A titular see of Lycia in Asia Minor. It was one of the chief cities of the "Corpus Lyciacum", and was captured from the pirate, Zenicetas, by Servilius Isauricus who transported to Rome the statues and treasure he had stolen. Its ruins (a theatre, temple, and porticoes) are located south of the vilayet of Koniah, at Delik-Tash (Pierced Stone), so-called because of a large rock forming a natural arch. The town was built near Mount Olympus or Phoenicus, which gave forth constant fiery eruptions throughout antiquity; the ancients called it Chimaera and depicted it as a monster which had been vanquished by Bellerophon. Several ancient authors knew that this was only a natural phenomenon. (The Turks call it Yanar Tash Burning Stone.) Several "Notitiae Episcopatuum" mention Olympus among the suffragan sees of Myra until the thirteenth century. Only four bishops are known, one of whom was St. Methodius.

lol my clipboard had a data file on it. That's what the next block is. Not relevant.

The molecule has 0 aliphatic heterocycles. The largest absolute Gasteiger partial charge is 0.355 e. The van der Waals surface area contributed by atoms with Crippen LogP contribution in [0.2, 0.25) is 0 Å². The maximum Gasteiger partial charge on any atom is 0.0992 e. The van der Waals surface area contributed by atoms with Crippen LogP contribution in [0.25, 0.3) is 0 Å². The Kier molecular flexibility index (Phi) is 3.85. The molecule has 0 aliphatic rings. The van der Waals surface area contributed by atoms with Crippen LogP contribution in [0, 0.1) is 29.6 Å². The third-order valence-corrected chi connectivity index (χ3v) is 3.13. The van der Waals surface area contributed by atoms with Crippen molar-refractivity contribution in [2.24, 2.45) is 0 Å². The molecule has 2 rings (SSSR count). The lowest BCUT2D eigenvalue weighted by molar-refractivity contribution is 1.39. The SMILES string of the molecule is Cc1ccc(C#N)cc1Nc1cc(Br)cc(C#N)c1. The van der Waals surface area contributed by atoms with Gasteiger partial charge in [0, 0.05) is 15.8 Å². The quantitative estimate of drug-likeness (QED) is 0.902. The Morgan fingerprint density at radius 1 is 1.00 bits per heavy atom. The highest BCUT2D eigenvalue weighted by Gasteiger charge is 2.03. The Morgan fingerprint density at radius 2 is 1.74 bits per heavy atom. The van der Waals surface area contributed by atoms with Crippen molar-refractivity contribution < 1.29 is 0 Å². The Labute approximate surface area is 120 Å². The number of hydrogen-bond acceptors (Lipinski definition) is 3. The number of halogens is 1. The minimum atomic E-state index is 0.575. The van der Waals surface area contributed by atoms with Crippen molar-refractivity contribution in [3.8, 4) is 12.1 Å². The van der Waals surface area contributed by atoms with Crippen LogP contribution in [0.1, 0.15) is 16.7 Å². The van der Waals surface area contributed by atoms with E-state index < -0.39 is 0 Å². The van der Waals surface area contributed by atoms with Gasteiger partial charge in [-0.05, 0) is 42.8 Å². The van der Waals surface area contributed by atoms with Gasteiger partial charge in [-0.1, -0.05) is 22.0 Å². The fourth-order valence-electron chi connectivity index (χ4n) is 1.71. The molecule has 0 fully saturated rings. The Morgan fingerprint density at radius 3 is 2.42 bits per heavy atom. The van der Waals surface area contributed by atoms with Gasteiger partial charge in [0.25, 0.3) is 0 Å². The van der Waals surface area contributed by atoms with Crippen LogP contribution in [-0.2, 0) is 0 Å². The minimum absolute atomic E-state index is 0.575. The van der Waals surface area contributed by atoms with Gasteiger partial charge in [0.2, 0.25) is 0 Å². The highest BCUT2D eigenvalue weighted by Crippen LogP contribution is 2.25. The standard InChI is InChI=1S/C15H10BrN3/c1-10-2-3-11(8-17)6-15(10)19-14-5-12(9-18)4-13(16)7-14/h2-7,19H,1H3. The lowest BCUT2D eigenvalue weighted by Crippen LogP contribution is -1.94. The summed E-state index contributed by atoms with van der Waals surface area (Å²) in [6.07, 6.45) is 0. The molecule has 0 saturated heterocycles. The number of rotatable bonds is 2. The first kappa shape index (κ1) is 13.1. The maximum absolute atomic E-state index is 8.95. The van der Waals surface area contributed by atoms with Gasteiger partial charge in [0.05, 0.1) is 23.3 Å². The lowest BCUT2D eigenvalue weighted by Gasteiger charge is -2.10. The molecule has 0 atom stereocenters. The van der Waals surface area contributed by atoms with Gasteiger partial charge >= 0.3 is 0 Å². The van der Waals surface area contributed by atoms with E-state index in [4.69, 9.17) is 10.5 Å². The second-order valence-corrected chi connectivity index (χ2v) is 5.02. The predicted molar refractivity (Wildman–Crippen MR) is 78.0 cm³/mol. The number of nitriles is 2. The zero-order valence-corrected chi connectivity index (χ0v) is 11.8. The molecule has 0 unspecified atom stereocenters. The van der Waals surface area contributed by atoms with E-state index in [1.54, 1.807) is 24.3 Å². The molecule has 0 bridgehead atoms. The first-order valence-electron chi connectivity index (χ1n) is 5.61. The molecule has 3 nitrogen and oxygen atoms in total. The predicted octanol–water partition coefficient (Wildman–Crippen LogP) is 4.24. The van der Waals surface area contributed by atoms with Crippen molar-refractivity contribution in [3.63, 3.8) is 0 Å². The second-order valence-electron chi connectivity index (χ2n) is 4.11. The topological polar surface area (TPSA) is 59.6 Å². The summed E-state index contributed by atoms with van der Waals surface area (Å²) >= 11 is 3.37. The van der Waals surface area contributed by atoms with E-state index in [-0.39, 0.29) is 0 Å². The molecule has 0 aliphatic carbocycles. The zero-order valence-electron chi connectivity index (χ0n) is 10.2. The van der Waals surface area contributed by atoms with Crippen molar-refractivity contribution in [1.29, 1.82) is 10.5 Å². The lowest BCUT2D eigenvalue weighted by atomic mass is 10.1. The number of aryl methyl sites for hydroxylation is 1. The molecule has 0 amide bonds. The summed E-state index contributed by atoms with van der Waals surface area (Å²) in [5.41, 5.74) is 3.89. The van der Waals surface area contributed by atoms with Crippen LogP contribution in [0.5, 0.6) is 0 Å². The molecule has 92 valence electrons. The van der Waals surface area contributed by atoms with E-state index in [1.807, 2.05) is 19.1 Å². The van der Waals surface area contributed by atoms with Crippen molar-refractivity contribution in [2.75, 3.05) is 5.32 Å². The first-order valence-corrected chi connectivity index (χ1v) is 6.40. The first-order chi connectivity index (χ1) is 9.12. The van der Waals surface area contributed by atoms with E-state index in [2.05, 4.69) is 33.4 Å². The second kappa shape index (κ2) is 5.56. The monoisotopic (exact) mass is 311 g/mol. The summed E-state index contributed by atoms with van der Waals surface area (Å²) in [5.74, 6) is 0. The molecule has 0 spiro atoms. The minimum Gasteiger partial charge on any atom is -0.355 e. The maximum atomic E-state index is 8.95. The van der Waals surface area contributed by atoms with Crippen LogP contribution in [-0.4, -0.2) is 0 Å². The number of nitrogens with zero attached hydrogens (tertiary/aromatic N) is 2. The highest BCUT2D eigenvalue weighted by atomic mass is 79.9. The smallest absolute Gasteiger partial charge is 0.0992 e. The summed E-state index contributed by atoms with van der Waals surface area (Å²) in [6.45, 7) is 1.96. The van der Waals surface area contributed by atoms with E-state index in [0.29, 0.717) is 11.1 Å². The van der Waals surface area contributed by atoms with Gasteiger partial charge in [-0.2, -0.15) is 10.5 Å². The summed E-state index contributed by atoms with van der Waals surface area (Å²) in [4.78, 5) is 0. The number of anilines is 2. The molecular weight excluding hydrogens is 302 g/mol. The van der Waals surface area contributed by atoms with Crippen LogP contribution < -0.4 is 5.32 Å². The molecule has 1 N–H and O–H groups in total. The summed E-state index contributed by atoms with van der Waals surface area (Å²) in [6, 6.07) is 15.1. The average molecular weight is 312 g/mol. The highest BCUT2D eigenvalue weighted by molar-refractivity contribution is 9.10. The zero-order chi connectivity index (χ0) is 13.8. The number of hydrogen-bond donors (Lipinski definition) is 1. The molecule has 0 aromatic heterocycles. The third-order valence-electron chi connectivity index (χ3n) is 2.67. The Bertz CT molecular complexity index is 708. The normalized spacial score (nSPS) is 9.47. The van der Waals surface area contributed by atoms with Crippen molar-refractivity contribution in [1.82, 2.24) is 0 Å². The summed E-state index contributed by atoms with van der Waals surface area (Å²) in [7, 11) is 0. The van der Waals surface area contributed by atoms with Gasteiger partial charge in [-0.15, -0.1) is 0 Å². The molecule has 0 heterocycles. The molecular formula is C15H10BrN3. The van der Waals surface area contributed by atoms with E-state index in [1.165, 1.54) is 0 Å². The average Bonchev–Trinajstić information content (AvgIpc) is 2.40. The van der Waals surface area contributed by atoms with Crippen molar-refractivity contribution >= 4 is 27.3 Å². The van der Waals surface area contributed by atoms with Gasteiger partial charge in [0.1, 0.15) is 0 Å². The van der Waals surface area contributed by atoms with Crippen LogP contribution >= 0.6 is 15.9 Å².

LEAKE, Asia Minor (London, 1824), 189; FELLOWS, Lycia (London, 1847), 212 sq.; SPRATT AND FORBES, Travels in Lycia, I (London, 1846), 192; SMITH, Dict. Greek and Rom. Geog., s.v.; LE QUIEN, Oriens Christ., I, 975.
APA citation. (1911). Olympus. In The Catholic Encyclopedia. New York: Robert Appleton Company. http://www.newadvent.org/cathen/11249a.htm
MLA citation. "Olympus." The Catholic Encyclopedia. Vol. 11. New York: Robert Appleton Company, 1911. <http://www.newadvent.org/cathen/11249a.htm>.
Transcription. This article was transcribed for New Advent by Herman F. Holbrook. Ye are come unto Mount Sion, and unto the city of the living God.
Ecclesiastical approbation. Nihil Obstat. February 1, 1911. Remy Lafort, S.T.D., Censor. Imprimatur. +John Cardinal Farley, Archbishop of New York.
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